Virtualisation - as well as the cloud computing model within which it often runs - answer much of that need, by giving CIOs the ability to cover a week-long spike in demand by turning up the spigot on the computing power a business unit gets. A layer of virtualisation software allows a bank of servers to share the available workload, and lets the CIO give a business unit 10% more storage capacity or compute power, rather than having to go buy completely new servers that add 10 times the required capacity.
The mainframe-like miracle is abstraction - the ability to hide the complexities of a system from the end user while providing all the power and capabilities the user requires.
The World Wide Web is the largest abstraction layer in IT - hiding the complexity of a global network with hundreds of thousands of specialized servers and arcane data behind search engines and hotlinks.
In IT, "virtualisation" most often means server virtualisation - in which one physical server acts as host to several virtual servers, each of which runs on a layer of software called a hypervisor whose job it is to parcel out storage, memory and other computing resources while making each virtual server believe it is running by itself on a standalone computer.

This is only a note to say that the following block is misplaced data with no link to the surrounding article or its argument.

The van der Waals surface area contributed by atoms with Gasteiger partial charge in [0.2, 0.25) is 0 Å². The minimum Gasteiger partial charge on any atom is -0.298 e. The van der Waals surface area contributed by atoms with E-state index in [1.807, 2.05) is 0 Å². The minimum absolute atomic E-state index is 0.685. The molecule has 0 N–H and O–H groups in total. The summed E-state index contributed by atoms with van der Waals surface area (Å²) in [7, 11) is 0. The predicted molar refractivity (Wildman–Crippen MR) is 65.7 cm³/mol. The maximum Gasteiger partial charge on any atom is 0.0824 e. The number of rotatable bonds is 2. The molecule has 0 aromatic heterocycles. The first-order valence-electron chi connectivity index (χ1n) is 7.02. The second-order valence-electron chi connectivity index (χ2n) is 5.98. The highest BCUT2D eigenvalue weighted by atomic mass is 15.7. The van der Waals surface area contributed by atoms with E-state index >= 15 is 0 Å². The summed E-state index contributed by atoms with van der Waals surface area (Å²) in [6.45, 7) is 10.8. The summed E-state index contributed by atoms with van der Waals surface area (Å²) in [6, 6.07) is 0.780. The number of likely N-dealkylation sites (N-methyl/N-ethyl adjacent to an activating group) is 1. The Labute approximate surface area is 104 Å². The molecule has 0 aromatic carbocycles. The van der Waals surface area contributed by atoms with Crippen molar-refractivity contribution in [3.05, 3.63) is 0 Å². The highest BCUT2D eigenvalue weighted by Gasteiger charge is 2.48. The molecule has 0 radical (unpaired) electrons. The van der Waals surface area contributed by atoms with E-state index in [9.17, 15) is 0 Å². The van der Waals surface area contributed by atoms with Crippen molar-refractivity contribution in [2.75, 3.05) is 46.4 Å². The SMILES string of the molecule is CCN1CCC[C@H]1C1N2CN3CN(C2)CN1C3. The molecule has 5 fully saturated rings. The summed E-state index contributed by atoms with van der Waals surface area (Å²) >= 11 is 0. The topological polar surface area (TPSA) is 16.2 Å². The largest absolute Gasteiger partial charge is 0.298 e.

Cloud computing takes that abstraction one further step. Rather than making one server appear to be several, it makes an entire data-centre's worth of servers, networking devices, systems management, security, storage and other infrastructure, look like a single computer, or even a single screen.
The idea is to let companies buy exactly the amount of storage, computing power, security and other IT functions that they need from specialists in data-centre computing - in the same way they used to pay AT&T to come install the number of phones they required.